Summer at the Cellars at Jasper Hill

By: Summer Babiarz

While driving a van of Murray’s folks to Jasper Hill Cellars in Greensboro, Vermont I am keenly aware of how “New York “ we all sound as we gush over the vibrant green mountains. One thing is for sure, we all agree that THIS is where cheese should be made. As we drive by a little boy walking down a country road carrying a fishing pole, we begin to suspect that Vermont is staging postcard moments. This theory gets legs a half hour later when a baby black bear scampers across the road. It is finally confirmed as we pass a happy herd of cows chomping greedily on a field of wildflowers. However, our favorite sighting by far is the red barn with a mural of Bayley Hazen Blue cheese posing as the moon as we roll into the gravel driveway of Jasper Hill Farms.

The Cellars at Jasper Hill

Not everyone gets to tour the caves at Jasper Hill, which are not open to the public. As Vince Razionale meets us warmly and asks us to sani-suit up, we chat about how lucky we are to have been given an opportunity to see some of our absolute favorites in their aging environment. Jasper Hill has a stellar reputation for craftsmanship and artistry and picking a favorite is like picking your favorite song.

The first stop was the Bloomy cave. These stone caves are magnificently beautiful and have round ceilings to prevent raining. We see newly-formed Moses Sleeper and the dramatic transformation it makes into a cloud-like pillow in only six days. New Harbison wheels are deep cream colored and do not yet have their distinctive white speckled mold growing over its boiled Spruce-bark spine.

Alpha Tolman aging in the Cellars

The Alpha Tolman cave was next. Wheels of this Scharfe-Max-inspired-cheese are in neat rows up to the cave’s ceiling. Vince explains that Bloomy cheeses are a quick study due to their short life-cycle. In contrast, firm and larger format cheeses like Alpha Tolman could take years to develop fully. He cores Alpha Tolman wheels, and we all taste this cheese at different ages. Vince confesses that selling “age” is a little gimmicky and that he prefers to focus on the flavor profile.

The Cabot Clothbound Cheddar cave is so bountiful that the ammonia released during the aging process dries out your eyes as you enter. Vince explains the three benefits of lard coating these cheddars before they are bound in cloth:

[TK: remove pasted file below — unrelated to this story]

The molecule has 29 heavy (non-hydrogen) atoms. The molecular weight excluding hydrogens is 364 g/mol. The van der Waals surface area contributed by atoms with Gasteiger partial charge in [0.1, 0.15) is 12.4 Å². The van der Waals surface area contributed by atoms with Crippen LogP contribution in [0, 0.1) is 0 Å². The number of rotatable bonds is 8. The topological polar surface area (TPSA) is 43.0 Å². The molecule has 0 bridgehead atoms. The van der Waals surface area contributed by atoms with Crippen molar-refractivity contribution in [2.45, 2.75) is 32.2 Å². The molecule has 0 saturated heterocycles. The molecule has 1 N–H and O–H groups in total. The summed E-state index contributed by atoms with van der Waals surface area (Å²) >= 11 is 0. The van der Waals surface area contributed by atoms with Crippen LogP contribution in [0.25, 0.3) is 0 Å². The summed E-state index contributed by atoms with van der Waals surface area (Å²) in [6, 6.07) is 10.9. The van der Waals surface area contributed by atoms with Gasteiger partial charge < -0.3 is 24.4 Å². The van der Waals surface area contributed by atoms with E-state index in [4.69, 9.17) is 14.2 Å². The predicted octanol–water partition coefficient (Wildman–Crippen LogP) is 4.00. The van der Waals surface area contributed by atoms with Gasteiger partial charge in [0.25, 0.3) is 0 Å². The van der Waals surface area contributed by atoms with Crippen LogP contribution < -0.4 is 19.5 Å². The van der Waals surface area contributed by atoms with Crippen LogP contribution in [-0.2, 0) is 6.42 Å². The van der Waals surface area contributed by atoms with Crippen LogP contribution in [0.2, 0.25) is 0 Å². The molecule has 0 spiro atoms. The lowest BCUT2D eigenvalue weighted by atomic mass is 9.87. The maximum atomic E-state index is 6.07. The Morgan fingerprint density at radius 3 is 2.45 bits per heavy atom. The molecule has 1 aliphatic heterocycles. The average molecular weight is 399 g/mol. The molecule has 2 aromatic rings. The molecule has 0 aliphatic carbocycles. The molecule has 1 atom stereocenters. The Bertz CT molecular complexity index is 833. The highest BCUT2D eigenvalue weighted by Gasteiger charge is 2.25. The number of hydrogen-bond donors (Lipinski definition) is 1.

Endless Cheddar!

1. It helps the cloth adhere to the wheel of cheese

2. It helps to develop the correct amount of mold growth

3. It helps to regulate the correct density and water weight.

The last stop is the Natural Rind cave where Bayley Hazen Blue is maturing before and after being pierced. It is especially cool to see these blues before their blue veining has developed. However, my favorite part about this cave was seeing that each rack is resting on a bed of small wet stones which helps to keep high humidity and cool temperature.

Cabot Clothbound

As we make our way back down to the city, freshly cut grass gives way to concrete. The rolling thunder clouds are into roaring subway cars, and the sound of crickets are silenced by honking horns on the dreaded BQE. That being said, whenever the city gets me cranky I need only nibble one of the treasures from the Cellars at Jasper Hill to remember a perfect July day in cheesenerd paradise.

Earthy Cheese

Like most industrialized food products, Cheese gets a bad rap for not being the most earth friendly. With Earth day imminently approaching, I find myself thinking about cheese, how it’s produced, and the effect its production has on our environment.

Ultimately the environmental issues that surround cheese are based on its very low yield ratio. It takes a lot of milk to produce cheese! (About 10 gallons of milk for one pound of cheese.) The current model for mass dairy production maximizes yield, with little concern for the environmental effects. I do think that it is important differentiate industrial cheese and what we have behind the case at Murray’s. Most of our cheese comes from smaller farmers, who take the time to care for their milk, and while profit is intended it is achieved with good farming practices in mind. In fact many cheese producers believe that what they are doing is not making cheese or milk, rather growing grass, after all it is the grass that ultimately becomes cheese. Farmers are also finding new ways to keep their systems more closed and efficient. This means turning waste into profit.